OREGON – A rural Oregon man is appealing a judge’s decision to keep him in jail as he faces charges of possessing images of child sexual abuse.
Kris D. Stubblefield, 32, has pleaded not guilty to eight counts of possessing images after being arrested in October by Ogle County sheriff’s deputies who received a tip from the National Center for Missing and Exploited Children.
Stubblefield’s home, east of Oregon, was searched Oct. 12 after a monthslong investigation. He was arrested Oct. 21 and charged the next day with possession of six videos of children engaged in sex acts and two lewd photos of children. Charging documents say all of the children were younger than 13 and some were as young as 3.
The Illinois State Police and the Illinois Attorney General’s Office, both of which work through the Illinois Crimes Against Children task force to target abusive crimes against children, assisted in the investigation. Charging documents indicate the offenses occurred in August and October.
On Thursday, Stubblefield appeared before Ogle County Judge John “Ben” Roe for a status hearing. Ogle County Public Defender Michael O’Brien appeared with Stubblefield while Ogle County Assistant State’s Attorney Heather Kruse appeared for the state.
Earlier this month, Stubblefield filed an appeal of an Oct. 24 decision by Judge Clayton Lindsey to keep him in custody that cited the seriousness of the charges.
At that hearing, Kruse argued to keep Stubblefield in custody, citing reports from the Illinois attorney general and the sheriff’s office that he is registered as a juvenile sex offender and was in possession of more than 1,500 images of children engaged in sex acts with adults and some with other children. The photos and videos were found on Stubblefield’s phone, Kruse said.
When police searched his home, he agreed to speak to law enforcement and told an Ogle County sheriff’s detective that he was a “purveyor of taboo material,” Kruse told the court.
Kruse said Stubblefield also used file-sharing services to share files and to access “chats” on how to find files. “Because of his admissions to detectives about downloading and storing these images, he poses a real and present threat to the community and the public,” she told Lindsey.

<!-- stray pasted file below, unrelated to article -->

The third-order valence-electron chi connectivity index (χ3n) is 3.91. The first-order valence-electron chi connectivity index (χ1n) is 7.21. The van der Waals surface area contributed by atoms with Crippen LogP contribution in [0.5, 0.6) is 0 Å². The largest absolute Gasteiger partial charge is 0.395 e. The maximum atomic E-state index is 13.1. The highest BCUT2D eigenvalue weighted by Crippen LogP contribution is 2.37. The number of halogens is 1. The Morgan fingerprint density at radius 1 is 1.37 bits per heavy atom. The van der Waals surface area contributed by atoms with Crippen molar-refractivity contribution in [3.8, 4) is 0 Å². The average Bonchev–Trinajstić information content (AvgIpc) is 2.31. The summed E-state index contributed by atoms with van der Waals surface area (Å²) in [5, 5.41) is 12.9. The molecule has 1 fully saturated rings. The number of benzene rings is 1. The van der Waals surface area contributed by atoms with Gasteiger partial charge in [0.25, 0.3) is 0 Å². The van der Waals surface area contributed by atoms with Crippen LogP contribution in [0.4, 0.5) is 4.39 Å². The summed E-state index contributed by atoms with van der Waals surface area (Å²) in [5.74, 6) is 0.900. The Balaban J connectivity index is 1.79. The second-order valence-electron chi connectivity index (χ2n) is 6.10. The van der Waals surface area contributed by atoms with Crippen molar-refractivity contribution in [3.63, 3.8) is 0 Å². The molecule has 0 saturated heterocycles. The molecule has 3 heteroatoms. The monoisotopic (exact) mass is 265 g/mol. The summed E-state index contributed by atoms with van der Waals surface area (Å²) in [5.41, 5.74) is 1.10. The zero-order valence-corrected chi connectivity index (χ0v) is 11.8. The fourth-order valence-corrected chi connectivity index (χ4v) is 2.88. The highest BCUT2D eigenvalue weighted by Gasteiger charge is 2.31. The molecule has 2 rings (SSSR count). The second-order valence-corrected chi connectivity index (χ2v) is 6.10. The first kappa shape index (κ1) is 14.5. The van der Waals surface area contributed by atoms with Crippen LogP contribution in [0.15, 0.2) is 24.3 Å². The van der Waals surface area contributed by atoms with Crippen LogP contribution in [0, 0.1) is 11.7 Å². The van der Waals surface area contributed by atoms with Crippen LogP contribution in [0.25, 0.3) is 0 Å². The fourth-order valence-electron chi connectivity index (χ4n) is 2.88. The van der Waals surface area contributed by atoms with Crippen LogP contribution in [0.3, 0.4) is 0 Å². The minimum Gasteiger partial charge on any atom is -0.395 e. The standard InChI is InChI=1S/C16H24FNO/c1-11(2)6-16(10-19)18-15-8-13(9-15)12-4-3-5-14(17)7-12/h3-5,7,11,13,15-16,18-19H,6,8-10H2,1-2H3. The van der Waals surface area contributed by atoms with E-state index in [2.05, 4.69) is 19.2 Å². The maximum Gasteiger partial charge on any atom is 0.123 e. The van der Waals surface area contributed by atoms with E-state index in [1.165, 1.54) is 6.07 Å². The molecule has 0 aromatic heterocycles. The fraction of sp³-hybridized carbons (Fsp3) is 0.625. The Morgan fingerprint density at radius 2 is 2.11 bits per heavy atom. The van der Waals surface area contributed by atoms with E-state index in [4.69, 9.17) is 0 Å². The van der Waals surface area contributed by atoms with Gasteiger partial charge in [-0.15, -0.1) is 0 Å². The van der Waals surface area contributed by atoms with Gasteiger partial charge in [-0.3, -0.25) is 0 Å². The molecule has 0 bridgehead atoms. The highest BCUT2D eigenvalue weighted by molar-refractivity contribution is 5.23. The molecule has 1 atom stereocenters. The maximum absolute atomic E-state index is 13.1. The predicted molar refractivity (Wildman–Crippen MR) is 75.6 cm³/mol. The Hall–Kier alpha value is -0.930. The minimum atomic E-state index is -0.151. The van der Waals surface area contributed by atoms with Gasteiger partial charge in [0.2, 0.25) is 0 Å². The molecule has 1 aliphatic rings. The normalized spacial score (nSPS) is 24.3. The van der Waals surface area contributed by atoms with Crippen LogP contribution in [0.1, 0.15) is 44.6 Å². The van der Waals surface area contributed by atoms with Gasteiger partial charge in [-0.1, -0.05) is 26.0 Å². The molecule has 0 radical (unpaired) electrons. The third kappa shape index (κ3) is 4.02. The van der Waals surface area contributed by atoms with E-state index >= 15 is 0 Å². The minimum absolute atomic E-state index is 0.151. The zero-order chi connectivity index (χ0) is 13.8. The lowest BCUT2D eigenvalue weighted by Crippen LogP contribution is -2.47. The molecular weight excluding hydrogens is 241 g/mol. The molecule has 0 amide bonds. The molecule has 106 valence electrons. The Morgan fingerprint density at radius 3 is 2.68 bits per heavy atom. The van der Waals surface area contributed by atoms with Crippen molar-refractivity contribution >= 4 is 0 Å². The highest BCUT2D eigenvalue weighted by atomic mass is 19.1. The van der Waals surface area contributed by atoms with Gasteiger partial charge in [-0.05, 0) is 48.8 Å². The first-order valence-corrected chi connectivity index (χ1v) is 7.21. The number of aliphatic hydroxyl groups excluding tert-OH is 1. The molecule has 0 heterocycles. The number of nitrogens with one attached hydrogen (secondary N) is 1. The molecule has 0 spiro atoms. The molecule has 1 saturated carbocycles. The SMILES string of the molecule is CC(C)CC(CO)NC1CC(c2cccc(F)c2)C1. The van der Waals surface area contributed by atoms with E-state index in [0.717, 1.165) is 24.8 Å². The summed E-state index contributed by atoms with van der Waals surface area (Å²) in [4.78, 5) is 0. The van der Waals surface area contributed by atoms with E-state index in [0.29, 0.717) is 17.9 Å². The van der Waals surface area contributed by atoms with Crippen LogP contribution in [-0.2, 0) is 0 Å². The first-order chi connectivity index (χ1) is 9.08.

She also said other cases when Stubblefield was a juvenile showed “an ongoing problem, especially with younger children.” She argued he should remain in jail because “there is no way to monitor him.”
Public Defender Kathleen Isley argued for Stubblefield’s release, citing his cooperation with law enforcement.
“We do acknowledge this is an extremely serious offense. He does have a juvenile record from when he was a teen that has been adjudicated, and he has remained on the sex offender list,” Isley said at the October hearing.
Isley argued there was no indication that Stubblefield had failed to report or to be monitored. She said he did not elude law enforcement in any way, and he has no history of violence and she said any conditions for his release could be controlled by the court to mitigate any threat to the public.
Lindsey said the charges were too serious to allow his release, noting that 1,500 files were found and there was a huge public concern over images of child sexual abuse and human trafficking. Stubblefield’s juvenile convictions also weighed on the decision to keep him in jail, Lindsey said.
In a pretrial hearing Nov. 9, Judge John Redington agreed with Lindsey, denying the defense’s motion for a pretrial release and on Thursday, Roe also upheld the state’s argument to keep Stubblefield in custody. “I will rule in favor of the state on that issue,” said Roe when denying the defense’s oral motion for pretrial release.
Stubblefield’s appeal is filed under the Pretrial Fairness Act and it argues he should be released because the state did not meet its burden of proving any real threat existed to persons or the community if Stubblefield were to be released. It also argues that the court “erred in its determination that no or combination of conditions would reasonably ensure the appearance of defendant for later hearings”. And it argues that the court has jurisdiction to review Stubblefield’s continued detention at each proceeding hearing despite the appeal.
Stubblefield has been declared indigent and will be represented by a state appellate defender in connection with the appeal. Court transcriptions from previous hearings and any official recordings will be sent to the appellate office within 30 days, according to the order.
The appeal follows passage of the controversial SAFE-T Act, which was upheld by the Illinois Supreme Court and allows defendants to be released on no-cash bond. Under the new law, judges still decide whether a defendant is a flight risk or poses too much of a threat to one person or the community to allow release.
Stubblefield’s next court appearance in Ogle County is 1:30 p.m. Nov. 27.